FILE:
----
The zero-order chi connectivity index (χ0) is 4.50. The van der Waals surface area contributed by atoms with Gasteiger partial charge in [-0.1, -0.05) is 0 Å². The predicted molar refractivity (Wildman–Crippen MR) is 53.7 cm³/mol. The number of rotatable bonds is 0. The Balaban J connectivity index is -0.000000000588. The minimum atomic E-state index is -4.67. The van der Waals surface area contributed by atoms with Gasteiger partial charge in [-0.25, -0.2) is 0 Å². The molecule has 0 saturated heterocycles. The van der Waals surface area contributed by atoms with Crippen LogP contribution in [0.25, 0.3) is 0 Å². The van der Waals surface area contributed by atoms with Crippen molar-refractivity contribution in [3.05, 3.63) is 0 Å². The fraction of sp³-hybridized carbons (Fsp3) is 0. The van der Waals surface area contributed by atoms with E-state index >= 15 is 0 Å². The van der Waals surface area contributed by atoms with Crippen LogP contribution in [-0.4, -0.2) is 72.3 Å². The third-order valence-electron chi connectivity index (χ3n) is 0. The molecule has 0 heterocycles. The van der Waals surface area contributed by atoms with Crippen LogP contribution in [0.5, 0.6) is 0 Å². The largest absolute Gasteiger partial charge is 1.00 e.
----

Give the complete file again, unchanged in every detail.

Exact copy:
The zero-order chi connectivity index (χ0) is 4.50. The van der Waals surface area contributed by atoms with Gasteiger partial charge in [-0.1, -0.05) is 0 Å². The predicted molar refractivity (Wildman–Crippen MR) is 53.7 cm³/mol. The number of rotatable bonds is 0. The Balaban J connectivity index is -0.000000000588. The minimum atomic E-state index is -4.67. The van der Waals surface area contributed by atoms with Gasteiger partial charge in [-0.25, -0.2) is 0 Å². The molecule has 0 saturated heterocycles. The van der Waals surface area contributed by atoms with Crippen LogP contribution in [0.25, 0.3) is 0 Å². The van der Waals surface area contributed by atoms with Crippen molar-refractivity contribution in [3.05, 3.63) is 0 Å². The fraction of sp³-hybridized carbons (Fsp3) is 0. The van der Waals surface area contributed by atoms with E-state index >= 15 is 0 Å². The van der Waals surface area contributed by atoms with Crippen LogP contribution in [-0.4, -0.2) is 72.3 Å². The third-order valence-electron chi connectivity index (χ3n) is 0. The molecule has 0 heterocycles. The van der Waals surface area contributed by atoms with Crippen LogP contribution in [0.5, 0.6) is 0 Å². The largest absolute Gasteiger partial charge is 1.00 e.